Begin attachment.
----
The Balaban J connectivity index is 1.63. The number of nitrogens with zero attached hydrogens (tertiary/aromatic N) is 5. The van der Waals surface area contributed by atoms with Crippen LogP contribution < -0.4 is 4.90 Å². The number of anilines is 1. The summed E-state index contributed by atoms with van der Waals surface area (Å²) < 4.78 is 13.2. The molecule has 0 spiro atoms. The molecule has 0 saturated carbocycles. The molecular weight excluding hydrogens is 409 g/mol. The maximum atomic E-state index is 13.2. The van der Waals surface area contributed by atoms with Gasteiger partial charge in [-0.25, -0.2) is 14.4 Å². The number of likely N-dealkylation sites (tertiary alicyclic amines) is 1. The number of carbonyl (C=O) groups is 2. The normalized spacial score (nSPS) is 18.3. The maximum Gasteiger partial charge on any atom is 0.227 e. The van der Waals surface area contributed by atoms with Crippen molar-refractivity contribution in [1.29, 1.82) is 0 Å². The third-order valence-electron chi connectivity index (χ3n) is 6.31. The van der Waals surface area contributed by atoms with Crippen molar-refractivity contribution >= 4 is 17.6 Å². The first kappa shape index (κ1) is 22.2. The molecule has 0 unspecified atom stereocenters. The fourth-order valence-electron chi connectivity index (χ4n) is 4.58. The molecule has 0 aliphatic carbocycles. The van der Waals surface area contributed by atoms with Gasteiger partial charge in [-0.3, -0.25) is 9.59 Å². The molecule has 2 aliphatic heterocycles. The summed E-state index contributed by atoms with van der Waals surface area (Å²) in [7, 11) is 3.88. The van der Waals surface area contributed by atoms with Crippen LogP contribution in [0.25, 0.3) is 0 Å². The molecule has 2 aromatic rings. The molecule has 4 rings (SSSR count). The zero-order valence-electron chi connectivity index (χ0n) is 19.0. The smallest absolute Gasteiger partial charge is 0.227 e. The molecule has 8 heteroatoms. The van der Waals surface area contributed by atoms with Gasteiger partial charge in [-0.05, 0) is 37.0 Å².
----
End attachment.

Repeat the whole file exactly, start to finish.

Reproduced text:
The Balaban J connectivity index is 1.63. The number of nitrogens with zero attached hydrogens (tertiary/aromatic N) is 5. The van der Waals surface area contributed by atoms with Crippen LogP contribution < -0.4 is 4.90 Å². The number of anilines is 1. The summed E-state index contributed by atoms with van der Waals surface area (Å²) < 4.78 is 13.2. The molecule has 0 spiro atoms. The molecule has 0 saturated carbocycles. The molecular weight excluding hydrogens is 409 g/mol. The maximum atomic E-state index is 13.2. The van der Waals surface area contributed by atoms with Gasteiger partial charge in [-0.25, -0.2) is 14.4 Å². The number of likely N-dealkylation sites (tertiary alicyclic amines) is 1. The number of carbonyl (C=O) groups is 2. The normalized spacial score (nSPS) is 18.3. The maximum Gasteiger partial charge on any atom is 0.227 e. The van der Waals surface area contributed by atoms with Crippen molar-refractivity contribution in [1.29, 1.82) is 0 Å². The third-order valence-electron chi connectivity index (χ3n) is 6.31. The van der Waals surface area contributed by atoms with Crippen molar-refractivity contribution >= 4 is 17.6 Å². The first kappa shape index (κ1) is 22.2. The molecule has 0 unspecified atom stereocenters. The fourth-order valence-electron chi connectivity index (χ4n) is 4.58. The molecule has 0 aliphatic carbocycles. The van der Waals surface area contributed by atoms with Gasteiger partial charge in [-0.3, -0.25) is 9.59 Å². The molecule has 2 aliphatic heterocycles. The summed E-state index contributed by atoms with van der Waals surface area (Å²) in [7, 11) is 3.88. The van der Waals surface area contributed by atoms with Crippen LogP contribution in [0.25, 0.3) is 0 Å². The molecule has 2 aromatic rings. The molecule has 4 rings (SSSR count). The zero-order valence-electron chi connectivity index (χ0n) is 19.0. The smallest absolute Gasteiger partial charge is 0.227 e. The molecule has 8 heteroatoms. The van der Waals surface area contributed by atoms with Gasteiger partial charge in [-0.05, 0) is 37.0 Å².